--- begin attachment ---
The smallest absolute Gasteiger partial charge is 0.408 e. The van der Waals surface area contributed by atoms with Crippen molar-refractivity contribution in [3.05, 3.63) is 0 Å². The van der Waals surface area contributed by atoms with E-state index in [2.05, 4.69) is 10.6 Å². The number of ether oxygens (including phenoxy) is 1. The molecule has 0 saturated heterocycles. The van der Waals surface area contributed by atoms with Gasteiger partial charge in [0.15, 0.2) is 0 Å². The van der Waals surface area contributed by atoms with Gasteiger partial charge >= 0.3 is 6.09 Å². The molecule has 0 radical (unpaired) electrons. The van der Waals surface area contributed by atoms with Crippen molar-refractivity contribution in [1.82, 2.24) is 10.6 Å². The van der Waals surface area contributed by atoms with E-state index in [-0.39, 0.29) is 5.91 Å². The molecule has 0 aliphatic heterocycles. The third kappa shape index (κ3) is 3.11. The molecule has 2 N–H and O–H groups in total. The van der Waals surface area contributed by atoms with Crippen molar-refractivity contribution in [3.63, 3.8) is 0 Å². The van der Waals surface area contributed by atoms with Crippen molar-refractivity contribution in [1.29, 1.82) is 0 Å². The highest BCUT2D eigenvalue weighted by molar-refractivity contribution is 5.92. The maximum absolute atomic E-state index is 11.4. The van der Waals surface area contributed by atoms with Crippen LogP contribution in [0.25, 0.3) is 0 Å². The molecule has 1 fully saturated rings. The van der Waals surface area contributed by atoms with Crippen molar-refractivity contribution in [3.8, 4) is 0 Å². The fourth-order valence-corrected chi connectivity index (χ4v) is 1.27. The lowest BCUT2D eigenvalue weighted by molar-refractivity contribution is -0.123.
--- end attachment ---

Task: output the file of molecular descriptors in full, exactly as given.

The smallest absolute Gasteiger partial charge is 0.408 e. The van der Waals surface area contributed by atoms with Crippen molar-refractivity contribution in [3.05, 3.63) is 0 Å². The van der Waals surface area contributed by atoms with E-state index in [2.05, 4.69) is 10.6 Å². The number of ether oxygens (including phenoxy) is 1. The molecule has 0 saturated heterocycles. The van der Waals surface area contributed by atoms with Gasteiger partial charge in [0.15, 0.2) is 0 Å². The van der Waals surface area contributed by atoms with Gasteiger partial charge >= 0.3 is 6.09 Å². The molecule has 0 radical (unpaired) electrons. The van der Waals surface area contributed by atoms with Crippen molar-refractivity contribution in [1.82, 2.24) is 10.6 Å². The van der Waals surface area contributed by atoms with E-state index in [-0.39, 0.29) is 5.91 Å². The molecule has 0 aliphatic heterocycles. The third kappa shape index (κ3) is 3.11. The molecule has 2 N–H and O–H groups in total. The van der Waals surface area contributed by atoms with Crippen molar-refractivity contribution in [3.63, 3.8) is 0 Å². The van der Waals surface area contributed by atoms with Crippen molar-refractivity contribution in [1.29, 1.82) is 0 Å². The highest BCUT2D eigenvalue weighted by molar-refractivity contribution is 5.92. The maximum absolute atomic E-state index is 11.4. The van der Waals surface area contributed by atoms with Crippen LogP contribution in [0.25, 0.3) is 0 Å². The molecule has 1 fully saturated rings. The van der Waals surface area contributed by atoms with Crippen molar-refractivity contribution in [3.8, 4) is 0 Å². The fourth-order valence-corrected chi connectivity index (χ4v) is 1.27. The lowest BCUT2D eigenvalue weighted by molar-refractivity contribution is -0.123.